Natural gas production and regulation are the responsibilities of the individual Emirates and are often carried out under the same leadership as their oil sectors. ADNOC leads Abu Dhabi’s natural gas sector through its subsidiaries, and the exploration and production of natural gas resources, as is true for its oil, is carried out by ADCO and ADMA-OPCO. The Abu Dhabi Gas Industries Limited Company (GASCO), created as a joint venture between ADNOC, Shell, Total, and Partex, oversees processing of Abu Dhabi’s natural gas liquids (NGL), and the associated gas recovered from onshore oil operations. Another important company in Abu Dhabi’s natural gas sector is Abu Dhabi Gas Liquefaction Limited (ADGAS), which controls the production and export of Abu Dhabi’s LNG and liquefied petroleum gas (LPG). The third major participant in Abu Dhabi’s natural gas industry is the Abu Dhabi Gas Development Company Limited (Al Hosn Gas), which develops the sour gas reservoirs in the Emirate’s large Shah field. Al Hosn Gas is a joint venture between ADNOC and Occidental Petroleum Company.
The DSCE is also the central figure in Dubai’s natural gas sector. Led by the ENOC group—a state-owned entity made up of dozens of subsidiaries—Dubai’s natural gas sector operates similarly to its counterpart in Abu Dhabi. The Dubai Natural Gas Company Limited (DUGAS) oversees engineering, construction, management, and operation of Dubai’s natural gas infrastructure.
ContractsAbu Dhabi bases contract structures on long-term, production-sharing agreements (PSAs) between the state-run ADNOC and private actors (primarily large international oil companies), with the state holding a majority share in all projects. With the exceptions of Dubai and Sharjah—which have service contracts to manage their declining reserves—the smaller Emirates all use PSAs similar to those found in Abu Dhabi.
Major international oil companies involved in the UAE oil and natural gas sector include BP, Shell, Total, ExxonMobil, and Occidental Petroleum. International oil companies involved in the UAE’s upstream oil sector received just $1 per barrel (/b) of oil produced under the decades-old ADCO concession. After the legacy onshore concession expired in January 2014, nine companies submitted bids for 5% and 10% stakes in a new 40-year concession.6 In January 2015, Total was the first company to sign a new contract, agreeing to a 10% participating interest in the onshore concession for 40 years. BP also signed up for a 10% stake in the 1.66 million b/d onshore ADCO concession in December 2016. Japan’s Inpex and South Korea’s GS Energy have been awarded a 5% and a 3% concession, respectively. In February 2017, Abu Dhabi awarded the final 12% of the planned 40% IOC allocation, with CNPC and CEFC signing up for 8% and 4%, respectively. The new contract terms offer a $2.85/b fee.7 8 9 10 11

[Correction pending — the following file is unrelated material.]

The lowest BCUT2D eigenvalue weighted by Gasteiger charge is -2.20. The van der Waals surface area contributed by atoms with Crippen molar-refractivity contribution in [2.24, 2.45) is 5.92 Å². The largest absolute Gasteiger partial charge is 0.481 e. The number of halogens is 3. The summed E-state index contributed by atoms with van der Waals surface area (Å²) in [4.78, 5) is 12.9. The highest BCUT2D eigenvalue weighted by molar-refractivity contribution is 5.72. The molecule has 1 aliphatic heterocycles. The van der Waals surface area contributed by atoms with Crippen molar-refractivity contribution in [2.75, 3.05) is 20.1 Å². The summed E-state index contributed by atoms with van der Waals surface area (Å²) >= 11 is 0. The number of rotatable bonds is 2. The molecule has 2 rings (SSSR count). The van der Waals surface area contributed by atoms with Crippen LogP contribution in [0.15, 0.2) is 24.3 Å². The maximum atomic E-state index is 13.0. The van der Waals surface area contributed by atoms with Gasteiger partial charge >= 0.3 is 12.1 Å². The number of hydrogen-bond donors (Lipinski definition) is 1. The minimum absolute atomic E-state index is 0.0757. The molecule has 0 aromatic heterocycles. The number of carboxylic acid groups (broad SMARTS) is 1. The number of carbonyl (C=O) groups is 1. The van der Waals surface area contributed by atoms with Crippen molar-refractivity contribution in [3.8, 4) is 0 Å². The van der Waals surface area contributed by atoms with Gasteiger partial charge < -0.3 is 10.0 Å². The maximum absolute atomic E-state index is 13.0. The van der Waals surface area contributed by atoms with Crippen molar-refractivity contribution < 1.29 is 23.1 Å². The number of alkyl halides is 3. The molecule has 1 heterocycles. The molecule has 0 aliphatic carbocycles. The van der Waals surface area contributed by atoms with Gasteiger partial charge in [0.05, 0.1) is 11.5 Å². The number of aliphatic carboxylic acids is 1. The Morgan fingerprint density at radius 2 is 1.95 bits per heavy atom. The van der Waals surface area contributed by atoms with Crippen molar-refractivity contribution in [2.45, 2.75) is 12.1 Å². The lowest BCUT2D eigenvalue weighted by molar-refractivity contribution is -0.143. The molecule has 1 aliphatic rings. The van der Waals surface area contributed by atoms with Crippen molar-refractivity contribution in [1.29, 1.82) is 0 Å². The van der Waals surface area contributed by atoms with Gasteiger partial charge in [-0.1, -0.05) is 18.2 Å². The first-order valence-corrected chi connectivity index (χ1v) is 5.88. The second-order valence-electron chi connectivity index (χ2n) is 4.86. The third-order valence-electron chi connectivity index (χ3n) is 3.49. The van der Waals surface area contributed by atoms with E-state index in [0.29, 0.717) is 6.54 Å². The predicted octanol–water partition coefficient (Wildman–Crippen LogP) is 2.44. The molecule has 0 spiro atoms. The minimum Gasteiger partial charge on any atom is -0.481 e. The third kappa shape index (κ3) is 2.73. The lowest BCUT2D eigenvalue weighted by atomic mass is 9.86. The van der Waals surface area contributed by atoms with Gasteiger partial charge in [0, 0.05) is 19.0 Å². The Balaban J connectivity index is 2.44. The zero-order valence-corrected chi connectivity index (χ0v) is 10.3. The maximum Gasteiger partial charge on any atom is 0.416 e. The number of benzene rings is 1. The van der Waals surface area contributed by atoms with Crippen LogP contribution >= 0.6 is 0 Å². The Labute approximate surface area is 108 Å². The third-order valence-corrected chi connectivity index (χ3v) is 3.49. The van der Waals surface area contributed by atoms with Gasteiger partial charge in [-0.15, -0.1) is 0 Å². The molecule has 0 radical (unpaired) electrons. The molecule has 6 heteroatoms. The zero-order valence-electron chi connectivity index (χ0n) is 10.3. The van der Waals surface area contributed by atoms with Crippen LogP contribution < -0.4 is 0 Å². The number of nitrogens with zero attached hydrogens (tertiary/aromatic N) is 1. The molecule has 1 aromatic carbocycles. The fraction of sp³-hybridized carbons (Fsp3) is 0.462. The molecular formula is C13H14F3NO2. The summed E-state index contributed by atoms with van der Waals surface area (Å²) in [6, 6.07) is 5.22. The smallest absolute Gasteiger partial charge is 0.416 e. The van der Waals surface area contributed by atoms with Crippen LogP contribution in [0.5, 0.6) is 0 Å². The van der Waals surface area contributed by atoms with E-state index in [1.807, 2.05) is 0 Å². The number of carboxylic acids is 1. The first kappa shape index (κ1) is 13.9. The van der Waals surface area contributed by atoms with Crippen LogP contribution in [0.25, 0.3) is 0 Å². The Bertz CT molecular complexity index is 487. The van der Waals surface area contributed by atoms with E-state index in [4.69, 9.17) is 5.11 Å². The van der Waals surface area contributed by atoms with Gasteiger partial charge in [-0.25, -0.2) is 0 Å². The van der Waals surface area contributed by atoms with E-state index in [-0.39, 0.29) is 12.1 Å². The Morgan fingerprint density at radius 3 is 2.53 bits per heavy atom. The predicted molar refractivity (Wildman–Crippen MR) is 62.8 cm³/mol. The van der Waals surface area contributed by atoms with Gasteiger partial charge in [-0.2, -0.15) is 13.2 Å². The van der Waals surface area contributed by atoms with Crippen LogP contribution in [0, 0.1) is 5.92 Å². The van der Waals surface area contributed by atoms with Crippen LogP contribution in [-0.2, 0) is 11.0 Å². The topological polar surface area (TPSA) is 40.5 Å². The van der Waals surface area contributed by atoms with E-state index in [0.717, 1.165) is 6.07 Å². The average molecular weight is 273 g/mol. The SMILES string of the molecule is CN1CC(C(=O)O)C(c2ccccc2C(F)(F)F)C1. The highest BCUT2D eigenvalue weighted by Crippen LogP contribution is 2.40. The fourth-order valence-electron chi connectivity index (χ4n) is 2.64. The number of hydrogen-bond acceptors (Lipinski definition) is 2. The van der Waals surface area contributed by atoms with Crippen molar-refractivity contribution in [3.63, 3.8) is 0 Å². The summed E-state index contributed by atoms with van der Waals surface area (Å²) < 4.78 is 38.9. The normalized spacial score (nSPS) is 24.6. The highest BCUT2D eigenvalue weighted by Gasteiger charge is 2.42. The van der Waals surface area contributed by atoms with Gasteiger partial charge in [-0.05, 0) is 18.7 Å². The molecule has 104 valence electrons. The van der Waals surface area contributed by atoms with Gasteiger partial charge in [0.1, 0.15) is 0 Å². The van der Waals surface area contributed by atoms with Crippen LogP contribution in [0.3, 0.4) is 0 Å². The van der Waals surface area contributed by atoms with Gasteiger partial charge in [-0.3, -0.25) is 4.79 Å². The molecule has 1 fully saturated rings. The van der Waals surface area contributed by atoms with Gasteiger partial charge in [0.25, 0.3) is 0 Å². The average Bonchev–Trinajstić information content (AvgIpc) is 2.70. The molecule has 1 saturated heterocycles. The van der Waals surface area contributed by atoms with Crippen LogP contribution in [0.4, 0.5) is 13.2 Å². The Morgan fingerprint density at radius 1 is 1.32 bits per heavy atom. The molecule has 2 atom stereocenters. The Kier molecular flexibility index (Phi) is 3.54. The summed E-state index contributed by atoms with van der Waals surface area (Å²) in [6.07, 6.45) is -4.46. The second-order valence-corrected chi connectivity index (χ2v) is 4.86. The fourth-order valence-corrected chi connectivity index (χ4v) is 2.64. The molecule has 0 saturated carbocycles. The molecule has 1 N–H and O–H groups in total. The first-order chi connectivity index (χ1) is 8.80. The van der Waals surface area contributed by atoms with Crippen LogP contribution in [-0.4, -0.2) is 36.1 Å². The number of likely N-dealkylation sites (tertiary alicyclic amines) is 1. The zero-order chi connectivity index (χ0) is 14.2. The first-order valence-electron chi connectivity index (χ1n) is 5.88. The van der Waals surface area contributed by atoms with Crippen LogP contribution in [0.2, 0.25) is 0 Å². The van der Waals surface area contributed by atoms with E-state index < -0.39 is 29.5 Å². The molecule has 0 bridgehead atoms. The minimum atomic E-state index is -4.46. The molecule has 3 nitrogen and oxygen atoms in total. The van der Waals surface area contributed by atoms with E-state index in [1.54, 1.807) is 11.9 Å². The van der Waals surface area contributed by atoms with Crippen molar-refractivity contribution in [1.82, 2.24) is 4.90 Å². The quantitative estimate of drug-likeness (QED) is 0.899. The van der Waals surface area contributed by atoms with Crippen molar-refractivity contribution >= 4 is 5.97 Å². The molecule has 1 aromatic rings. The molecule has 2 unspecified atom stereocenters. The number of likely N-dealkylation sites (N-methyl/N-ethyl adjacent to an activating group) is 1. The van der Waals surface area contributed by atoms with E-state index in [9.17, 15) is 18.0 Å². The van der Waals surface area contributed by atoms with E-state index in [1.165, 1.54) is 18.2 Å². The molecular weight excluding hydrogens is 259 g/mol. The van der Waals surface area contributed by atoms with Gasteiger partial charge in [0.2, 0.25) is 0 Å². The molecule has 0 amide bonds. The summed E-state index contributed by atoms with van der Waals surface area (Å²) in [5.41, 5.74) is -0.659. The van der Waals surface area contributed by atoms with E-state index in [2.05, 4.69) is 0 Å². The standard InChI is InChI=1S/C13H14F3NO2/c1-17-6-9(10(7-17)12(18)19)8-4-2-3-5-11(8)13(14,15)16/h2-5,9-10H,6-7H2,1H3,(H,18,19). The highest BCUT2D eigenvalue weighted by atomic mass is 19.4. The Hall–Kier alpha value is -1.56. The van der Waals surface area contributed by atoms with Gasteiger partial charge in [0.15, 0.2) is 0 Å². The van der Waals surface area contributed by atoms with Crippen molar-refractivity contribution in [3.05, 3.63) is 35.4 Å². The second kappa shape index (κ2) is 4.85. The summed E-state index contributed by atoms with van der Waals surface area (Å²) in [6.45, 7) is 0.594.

Japan’s Inpex has also extended its contract to jointly develop the Satah and Umm Al Dalkh fields offshore Abu Dhabi. The contract gives Inpex a 40% participating interest in both fields, with the contract running until the end of 2042.12
Petroleum and other liquids
The UAE is a major oil producer and exporter. In 2016, the country produced an average of nearly 3.7 million barrels per day of petroleum and other liquids, the seventh-highest total in the world.
According to the Oil & Gas Journal estimates as of January 2017, the UAE holds the seventh-largest proved reserves of oil in the world at 97.8 billion barrels (Table 1),13 with most of the reserves located in Abu Dhabi (approximately 96% of the UAE’s total). The other six Emirates account for just 4% of the UAE’s crude oil reserves, led by Dubai with approximately 2 billion barrels.14 The UAE holds approximately 6% of the world’s proved oil reserves.15
Recent exploration in the UAE has not yielded any significant discoveries of crude oil. What the UAE lacks in new discoveries, it makes up for with an emphasis on EOR techniques designed to extend the lifespan of the Emirates’ existing oil fields. By improving the recovery rates at the existing fields, such techniques helped the UAE to nearly double the proved reserves in Abu Dhabi over the past decade.
The UAE has several crude oil streams, including the Murban—a light and sweet (low sulfur) crude oil that is the country’s primary export stream. In July 2014, Abu Dhabi began offering a new crude oil stream called Das, which is a blend of two existing streams—the Umm Shaif and Lower Zakum crude oil streams.16
|United Arab Emirates||97.8|
|Source: U.S. Energy Information Administration, Oil & Gas Journal|
Exploration and production
The UAE was the fourth-largest producer of petroleum and other liquids among OPEC members in 2015. The country has an ambitious target of increasing crude oil production to 3.5 million b/d by 2020, despite lower oil prices.